How not to burn LimeSDR?

I got a kind of newbie question, even a few.

According to this topic maximum input power of LimeSDR is 12dBm. I did some computation according to these formulas and apparently for a 50 Ohm antenna RMS voltage should be 850 mV to get close to this level:

>>> import math
>>> rms = 850 / 1000 # 850 mV
>>> P = math.pow(rms, 2) / 50
>>> 10 * math.log10(P / 0.001) # dBm

I tried to measure RMS for one of my antennas using a 100 Mhz oscilloscope and it showed ~50 mV. I’m not sure whether one can measure an RMS for 2.4 GHz antenna this way but at least this measure gives an impression that for regular protocols (Bluetooth, Wi-Fi, GSM, …) you can’t just receive 0.85 V from the air.

So basically my question is - is it true that in most cases it’s quite hard to burn LimeSDR by being too close to a signal source (for “regular” protocols)? If not is there a better way than described above to determine whether it’s safe to turn LimeSDR on?

And a few more related questions. Is it safe to use LimeSDR without an antenna (e.g. switching an antenna on the fly)? Do I need to use a dummy load on any of unused u.FL connectors? Are there any other scenarios of burning LimeSDR (except, say, spilling a coffee on it) I should be aware of?

From a practical view of a licensed amateur operator, +12 dBm is a lot of power. A strong signal is -73 dBm, and a strong broadcast (FM station) is maybe -50 dBm. I would never look to go more than 0 dBm for fear of overloading the front end - even if it doesn’t damage the radio.

The maximum legal (USA) output for a bluetooth device is 100 mW or +20 dBm, and for a wireless LAN is 200 mW or +23 dBm. So if I were to connect the LimeSDR to such a device, I would start with two back-to-back (in series) 20 dBm attenuators, for a total of 40 dBm attenuation. An attenuator example is here:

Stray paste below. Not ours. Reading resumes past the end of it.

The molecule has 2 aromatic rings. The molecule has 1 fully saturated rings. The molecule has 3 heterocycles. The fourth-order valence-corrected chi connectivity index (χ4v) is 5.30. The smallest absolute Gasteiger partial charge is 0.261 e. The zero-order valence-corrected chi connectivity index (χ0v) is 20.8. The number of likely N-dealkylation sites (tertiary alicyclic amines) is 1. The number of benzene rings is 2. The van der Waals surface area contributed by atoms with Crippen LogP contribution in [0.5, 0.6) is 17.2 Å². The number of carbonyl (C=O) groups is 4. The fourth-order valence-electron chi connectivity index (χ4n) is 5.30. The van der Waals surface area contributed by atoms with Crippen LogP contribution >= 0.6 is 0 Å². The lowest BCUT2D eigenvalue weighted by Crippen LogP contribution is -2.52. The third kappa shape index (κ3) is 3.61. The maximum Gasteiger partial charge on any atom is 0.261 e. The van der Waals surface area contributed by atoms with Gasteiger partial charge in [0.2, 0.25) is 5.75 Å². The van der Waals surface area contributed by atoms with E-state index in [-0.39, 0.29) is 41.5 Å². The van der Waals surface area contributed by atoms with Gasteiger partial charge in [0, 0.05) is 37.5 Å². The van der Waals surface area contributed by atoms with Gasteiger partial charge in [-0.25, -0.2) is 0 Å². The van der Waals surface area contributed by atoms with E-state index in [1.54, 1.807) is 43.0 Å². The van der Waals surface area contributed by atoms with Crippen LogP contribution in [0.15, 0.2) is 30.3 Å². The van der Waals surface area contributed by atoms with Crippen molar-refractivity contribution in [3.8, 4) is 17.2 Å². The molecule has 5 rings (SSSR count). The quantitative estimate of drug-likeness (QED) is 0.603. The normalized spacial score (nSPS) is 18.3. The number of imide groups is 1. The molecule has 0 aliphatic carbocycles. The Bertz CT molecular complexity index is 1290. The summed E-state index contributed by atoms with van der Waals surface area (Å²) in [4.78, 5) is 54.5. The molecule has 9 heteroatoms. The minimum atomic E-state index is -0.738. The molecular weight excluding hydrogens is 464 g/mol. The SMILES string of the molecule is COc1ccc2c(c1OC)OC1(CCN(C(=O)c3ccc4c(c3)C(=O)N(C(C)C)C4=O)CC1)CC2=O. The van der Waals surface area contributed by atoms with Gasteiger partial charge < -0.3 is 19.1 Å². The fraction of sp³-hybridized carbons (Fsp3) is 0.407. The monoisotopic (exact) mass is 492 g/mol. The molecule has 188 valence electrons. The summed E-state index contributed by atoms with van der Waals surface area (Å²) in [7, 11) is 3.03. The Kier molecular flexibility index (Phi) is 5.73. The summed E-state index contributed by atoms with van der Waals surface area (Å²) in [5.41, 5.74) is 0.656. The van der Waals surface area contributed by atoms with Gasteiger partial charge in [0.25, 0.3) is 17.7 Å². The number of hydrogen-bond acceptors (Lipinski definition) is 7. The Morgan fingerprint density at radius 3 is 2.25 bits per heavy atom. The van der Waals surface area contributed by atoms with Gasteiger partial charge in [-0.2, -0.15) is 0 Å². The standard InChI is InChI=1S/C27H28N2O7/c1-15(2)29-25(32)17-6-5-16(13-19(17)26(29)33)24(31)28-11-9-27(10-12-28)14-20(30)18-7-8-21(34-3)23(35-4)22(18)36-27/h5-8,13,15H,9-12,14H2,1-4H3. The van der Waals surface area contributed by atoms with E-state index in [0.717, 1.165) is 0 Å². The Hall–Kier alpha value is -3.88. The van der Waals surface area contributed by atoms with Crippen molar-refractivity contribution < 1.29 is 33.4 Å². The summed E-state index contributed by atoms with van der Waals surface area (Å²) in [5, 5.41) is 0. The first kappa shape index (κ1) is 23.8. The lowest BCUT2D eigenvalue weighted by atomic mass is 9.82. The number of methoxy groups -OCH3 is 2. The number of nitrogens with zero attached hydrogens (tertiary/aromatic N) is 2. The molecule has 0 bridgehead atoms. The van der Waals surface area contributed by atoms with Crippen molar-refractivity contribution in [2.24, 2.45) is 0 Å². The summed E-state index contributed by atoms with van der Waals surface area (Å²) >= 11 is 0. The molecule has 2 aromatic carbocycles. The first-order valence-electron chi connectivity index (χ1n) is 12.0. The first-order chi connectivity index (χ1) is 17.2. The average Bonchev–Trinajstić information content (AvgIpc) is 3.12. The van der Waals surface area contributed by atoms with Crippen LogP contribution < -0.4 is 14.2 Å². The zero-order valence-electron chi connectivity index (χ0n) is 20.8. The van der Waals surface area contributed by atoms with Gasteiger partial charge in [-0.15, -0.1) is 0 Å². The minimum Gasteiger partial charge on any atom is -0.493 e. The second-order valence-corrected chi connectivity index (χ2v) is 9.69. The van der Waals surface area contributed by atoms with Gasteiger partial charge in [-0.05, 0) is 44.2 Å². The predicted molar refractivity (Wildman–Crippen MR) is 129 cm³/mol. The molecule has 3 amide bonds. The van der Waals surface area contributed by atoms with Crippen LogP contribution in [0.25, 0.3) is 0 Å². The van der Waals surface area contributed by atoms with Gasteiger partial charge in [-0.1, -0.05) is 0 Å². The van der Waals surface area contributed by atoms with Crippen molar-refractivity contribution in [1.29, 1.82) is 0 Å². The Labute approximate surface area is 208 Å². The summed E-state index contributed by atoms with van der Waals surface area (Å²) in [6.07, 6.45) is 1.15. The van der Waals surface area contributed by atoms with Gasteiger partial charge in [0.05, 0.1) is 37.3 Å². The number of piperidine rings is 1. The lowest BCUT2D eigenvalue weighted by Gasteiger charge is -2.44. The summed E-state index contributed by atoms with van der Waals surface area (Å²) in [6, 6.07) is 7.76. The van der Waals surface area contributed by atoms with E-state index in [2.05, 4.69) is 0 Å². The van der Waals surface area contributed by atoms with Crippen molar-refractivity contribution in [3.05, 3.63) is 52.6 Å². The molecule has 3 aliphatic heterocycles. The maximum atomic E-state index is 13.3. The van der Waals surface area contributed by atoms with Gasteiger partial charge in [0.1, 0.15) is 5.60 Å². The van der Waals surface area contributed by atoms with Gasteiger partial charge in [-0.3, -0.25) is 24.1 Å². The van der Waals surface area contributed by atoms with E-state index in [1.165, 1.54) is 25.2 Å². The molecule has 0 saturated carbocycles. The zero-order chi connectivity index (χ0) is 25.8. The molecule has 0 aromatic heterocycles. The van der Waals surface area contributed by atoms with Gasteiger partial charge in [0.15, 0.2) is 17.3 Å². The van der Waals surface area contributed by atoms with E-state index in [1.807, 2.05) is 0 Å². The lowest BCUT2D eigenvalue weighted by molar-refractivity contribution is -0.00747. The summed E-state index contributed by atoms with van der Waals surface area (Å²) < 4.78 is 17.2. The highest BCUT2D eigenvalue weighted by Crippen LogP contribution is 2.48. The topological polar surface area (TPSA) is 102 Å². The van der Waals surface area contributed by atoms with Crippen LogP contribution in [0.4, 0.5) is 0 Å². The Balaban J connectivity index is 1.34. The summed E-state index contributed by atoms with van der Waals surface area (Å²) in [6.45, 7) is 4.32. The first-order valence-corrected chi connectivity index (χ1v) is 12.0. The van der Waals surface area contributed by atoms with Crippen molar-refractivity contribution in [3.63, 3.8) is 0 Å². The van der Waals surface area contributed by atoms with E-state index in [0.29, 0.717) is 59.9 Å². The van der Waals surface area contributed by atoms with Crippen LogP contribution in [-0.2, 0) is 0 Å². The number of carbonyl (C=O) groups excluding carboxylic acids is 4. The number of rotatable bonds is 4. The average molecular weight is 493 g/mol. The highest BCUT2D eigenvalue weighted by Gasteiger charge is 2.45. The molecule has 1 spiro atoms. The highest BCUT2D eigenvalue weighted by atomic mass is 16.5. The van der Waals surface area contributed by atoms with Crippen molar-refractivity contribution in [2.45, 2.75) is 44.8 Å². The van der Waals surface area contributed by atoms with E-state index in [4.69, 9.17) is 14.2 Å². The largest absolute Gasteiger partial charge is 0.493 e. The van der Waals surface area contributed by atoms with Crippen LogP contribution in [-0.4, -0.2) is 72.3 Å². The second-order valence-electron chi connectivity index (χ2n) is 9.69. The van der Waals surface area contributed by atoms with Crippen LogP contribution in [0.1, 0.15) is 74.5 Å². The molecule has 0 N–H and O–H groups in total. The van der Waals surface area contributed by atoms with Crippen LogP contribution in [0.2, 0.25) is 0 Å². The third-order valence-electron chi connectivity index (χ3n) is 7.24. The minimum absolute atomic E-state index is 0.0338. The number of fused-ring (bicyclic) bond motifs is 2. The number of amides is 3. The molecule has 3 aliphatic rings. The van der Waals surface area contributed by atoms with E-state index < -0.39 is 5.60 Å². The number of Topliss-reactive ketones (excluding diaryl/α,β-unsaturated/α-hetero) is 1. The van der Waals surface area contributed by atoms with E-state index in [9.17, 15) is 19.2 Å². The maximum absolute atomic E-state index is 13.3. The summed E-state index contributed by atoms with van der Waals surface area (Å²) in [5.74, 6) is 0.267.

A typical LAN antenna has a 3 to 7 dBm gain. However, free-space path loss is proportional to the square of the distance between the transmitter and receiver, and also proportional to the square of the frequency of the radio signal. So as long as you are several feet away from such a device, then I suggest you begin with a 20 dBm attenuator and go from there.

As for switching antenna inputs on the fly - that is a dangerous practice. Any static discharge can easily take out the receiver’s front end. I use an antenna switch designed to take each antenna to ground before applying it to the receiver. But if doing it manually, I recommend powering off the receiver. Of course there are those that say it doesn’t matter - which is true until you have a problem…


I’m a little bit worried about sending strong cell phone signals through the Lime. So far, the max RSSI I’ve recorded from my cell phone is -35 dBm using an external antenna 200mm away. I wonder what the actual load on the LimeSDR is, particularly if I want to re-transmit the phone’s signal?